A 36-year-old man in Brazil has seemingly cleared an HIV infection—making him the proof of principle in humans of a novel drug strategy designed to flush the AIDS virus out of all of its reservoirs in the body.

After receiving an especially aggressive combination of antiretroviral (ARV) drugs and nicotinamide (vitamin B3), the man, who asks to be referred to as the São Paulo Patient to protect his privacy, went off all HIV treatment in March 2019 and has not had the virus return to his blood.

The patient’s story is “remarkable,” says Steven Deeks, an HIV/AIDS clinician at the University of California, San Francisco who was not involved with this study.

But he and others, including the study leaders, caution that the success hasn’t been long or definitive enough to label it a cure.

“Interesting anecdotes have long driven the HIV cure field, and they should be considered largely as hypothesis-generating observations that can simulate new areas of investigation,” says Deeks, who also conducts HIV cure research.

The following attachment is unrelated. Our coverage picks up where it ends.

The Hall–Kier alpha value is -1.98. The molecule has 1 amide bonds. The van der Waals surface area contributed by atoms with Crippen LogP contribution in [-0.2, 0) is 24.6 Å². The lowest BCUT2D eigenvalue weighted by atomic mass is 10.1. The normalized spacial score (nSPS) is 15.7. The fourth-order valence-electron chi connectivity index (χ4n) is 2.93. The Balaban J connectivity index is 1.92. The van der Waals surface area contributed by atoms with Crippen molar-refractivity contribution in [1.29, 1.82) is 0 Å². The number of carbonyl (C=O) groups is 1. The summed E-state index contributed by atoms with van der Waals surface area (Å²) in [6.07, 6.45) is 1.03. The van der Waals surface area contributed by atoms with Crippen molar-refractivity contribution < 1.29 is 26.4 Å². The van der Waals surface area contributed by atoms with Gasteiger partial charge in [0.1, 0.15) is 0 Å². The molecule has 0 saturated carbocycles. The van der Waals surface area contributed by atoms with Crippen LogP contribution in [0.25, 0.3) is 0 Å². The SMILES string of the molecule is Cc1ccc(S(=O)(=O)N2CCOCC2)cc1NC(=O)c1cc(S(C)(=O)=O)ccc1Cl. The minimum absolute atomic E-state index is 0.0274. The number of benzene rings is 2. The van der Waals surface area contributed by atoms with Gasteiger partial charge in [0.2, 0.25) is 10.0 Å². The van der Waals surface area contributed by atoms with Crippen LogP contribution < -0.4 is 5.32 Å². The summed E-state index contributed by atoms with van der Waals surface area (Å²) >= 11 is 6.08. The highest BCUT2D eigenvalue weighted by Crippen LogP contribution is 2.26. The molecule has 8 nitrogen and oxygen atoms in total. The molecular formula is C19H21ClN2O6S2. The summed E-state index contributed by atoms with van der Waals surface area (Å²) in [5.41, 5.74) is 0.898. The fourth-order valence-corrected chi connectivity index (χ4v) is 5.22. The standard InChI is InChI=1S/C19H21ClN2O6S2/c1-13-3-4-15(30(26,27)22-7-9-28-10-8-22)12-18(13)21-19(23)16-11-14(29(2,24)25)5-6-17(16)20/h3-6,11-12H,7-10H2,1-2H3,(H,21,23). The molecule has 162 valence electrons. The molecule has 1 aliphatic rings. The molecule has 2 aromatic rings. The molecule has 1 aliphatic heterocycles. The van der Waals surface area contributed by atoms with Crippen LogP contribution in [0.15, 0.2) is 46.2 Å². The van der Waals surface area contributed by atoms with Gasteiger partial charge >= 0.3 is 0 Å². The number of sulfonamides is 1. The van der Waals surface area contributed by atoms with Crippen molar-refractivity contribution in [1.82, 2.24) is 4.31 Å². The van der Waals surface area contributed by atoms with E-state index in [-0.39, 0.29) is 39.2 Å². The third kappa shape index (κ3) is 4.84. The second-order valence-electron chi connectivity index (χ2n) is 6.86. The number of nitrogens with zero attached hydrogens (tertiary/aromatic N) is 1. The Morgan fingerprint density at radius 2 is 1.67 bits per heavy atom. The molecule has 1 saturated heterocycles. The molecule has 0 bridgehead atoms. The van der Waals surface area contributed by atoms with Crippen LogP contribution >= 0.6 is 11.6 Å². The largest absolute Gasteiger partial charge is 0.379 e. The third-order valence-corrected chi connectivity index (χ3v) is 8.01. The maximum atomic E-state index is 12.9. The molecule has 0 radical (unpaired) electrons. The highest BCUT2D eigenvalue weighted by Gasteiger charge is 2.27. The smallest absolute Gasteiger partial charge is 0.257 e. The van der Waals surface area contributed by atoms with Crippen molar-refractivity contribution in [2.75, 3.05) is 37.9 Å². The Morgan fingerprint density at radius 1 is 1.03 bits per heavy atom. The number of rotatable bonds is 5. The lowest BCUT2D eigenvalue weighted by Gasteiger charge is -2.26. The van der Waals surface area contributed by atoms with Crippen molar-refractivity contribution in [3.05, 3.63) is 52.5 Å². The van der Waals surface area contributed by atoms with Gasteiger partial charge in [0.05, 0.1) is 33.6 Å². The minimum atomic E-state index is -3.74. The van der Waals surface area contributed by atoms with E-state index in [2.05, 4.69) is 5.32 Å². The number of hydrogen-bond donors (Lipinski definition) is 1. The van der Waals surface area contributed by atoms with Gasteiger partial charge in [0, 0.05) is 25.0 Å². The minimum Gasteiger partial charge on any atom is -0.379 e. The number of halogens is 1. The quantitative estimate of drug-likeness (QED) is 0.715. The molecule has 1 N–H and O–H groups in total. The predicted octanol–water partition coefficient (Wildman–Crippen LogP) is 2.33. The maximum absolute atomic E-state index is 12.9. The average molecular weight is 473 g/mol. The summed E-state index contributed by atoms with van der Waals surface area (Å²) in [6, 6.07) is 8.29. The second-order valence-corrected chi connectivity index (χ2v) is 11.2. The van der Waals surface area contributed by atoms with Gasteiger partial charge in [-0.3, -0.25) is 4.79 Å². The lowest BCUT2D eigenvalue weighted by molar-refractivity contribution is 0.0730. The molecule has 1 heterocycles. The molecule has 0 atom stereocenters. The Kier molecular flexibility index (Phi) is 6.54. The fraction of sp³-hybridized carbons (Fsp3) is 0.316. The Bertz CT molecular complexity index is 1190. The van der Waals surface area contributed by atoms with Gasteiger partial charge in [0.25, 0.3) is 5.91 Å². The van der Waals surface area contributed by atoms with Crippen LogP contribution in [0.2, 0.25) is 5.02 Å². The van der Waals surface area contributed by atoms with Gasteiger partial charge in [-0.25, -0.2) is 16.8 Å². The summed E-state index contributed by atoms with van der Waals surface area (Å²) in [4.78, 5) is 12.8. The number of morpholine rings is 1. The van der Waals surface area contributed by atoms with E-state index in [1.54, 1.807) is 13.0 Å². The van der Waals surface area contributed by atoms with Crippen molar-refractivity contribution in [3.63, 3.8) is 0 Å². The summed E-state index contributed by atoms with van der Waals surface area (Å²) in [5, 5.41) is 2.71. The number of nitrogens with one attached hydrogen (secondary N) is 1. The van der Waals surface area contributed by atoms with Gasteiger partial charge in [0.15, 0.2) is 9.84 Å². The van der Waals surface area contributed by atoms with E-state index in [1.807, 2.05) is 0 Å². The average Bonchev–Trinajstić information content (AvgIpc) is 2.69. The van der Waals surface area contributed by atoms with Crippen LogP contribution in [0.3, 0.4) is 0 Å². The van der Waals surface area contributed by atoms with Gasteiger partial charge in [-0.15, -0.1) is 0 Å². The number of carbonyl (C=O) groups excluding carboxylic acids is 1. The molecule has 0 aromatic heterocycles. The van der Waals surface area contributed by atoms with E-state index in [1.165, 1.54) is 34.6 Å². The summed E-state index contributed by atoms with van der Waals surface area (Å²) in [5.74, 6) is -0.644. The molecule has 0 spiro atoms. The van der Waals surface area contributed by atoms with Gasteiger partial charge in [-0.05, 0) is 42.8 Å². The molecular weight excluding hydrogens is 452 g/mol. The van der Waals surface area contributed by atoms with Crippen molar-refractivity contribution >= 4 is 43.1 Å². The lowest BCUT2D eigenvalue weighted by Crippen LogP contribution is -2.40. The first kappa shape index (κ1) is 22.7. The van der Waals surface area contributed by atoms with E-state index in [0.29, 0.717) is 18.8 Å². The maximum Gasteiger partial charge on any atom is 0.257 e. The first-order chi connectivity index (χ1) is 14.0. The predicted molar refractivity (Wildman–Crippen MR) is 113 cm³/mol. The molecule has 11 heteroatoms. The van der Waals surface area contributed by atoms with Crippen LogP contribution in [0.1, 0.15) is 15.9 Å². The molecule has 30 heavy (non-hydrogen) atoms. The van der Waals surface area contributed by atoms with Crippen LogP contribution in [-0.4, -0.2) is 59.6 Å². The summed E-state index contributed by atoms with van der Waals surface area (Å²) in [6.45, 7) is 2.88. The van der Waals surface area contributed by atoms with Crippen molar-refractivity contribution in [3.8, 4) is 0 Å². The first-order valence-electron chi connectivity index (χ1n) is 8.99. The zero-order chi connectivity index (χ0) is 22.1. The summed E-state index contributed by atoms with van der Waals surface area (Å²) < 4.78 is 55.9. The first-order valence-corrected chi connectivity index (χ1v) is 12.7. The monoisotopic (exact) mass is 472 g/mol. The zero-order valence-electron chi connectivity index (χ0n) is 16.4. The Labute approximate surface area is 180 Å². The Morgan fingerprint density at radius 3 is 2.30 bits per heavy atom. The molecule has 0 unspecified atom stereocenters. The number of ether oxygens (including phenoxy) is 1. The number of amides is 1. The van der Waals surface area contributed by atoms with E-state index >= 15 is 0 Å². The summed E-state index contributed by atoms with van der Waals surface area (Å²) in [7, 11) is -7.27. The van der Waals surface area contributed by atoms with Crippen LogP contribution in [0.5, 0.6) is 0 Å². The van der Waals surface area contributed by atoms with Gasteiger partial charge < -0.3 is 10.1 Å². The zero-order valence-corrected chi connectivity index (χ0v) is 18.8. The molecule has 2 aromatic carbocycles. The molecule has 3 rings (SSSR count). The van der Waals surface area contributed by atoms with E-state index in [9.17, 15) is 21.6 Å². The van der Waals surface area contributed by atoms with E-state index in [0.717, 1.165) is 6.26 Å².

Most people who suppress HIV with ARVs and later stop treatment see it come racing back to high levels within weeks.

Not only did the São Paulo Patient not experience a rebound, but his HIV antibodies also dropped to extremely low levels, hinting at the possibility he may have cleared infected cells in the lymph nodes and gut.

Sharon Lewin, an HIV cure researcher who directs the Peter Doherty Institute for Infection and Immunity in Melbourne, Australia, finds the antibody response intriguing.

But she underscores it is not a convincing, controlled experiment. “We need to move beyond case reports of HIV remission,” Lewin says. “ I would be super excited to see long term remission in multiple participants in a clinical trial. This is what the field needs to really advance.”

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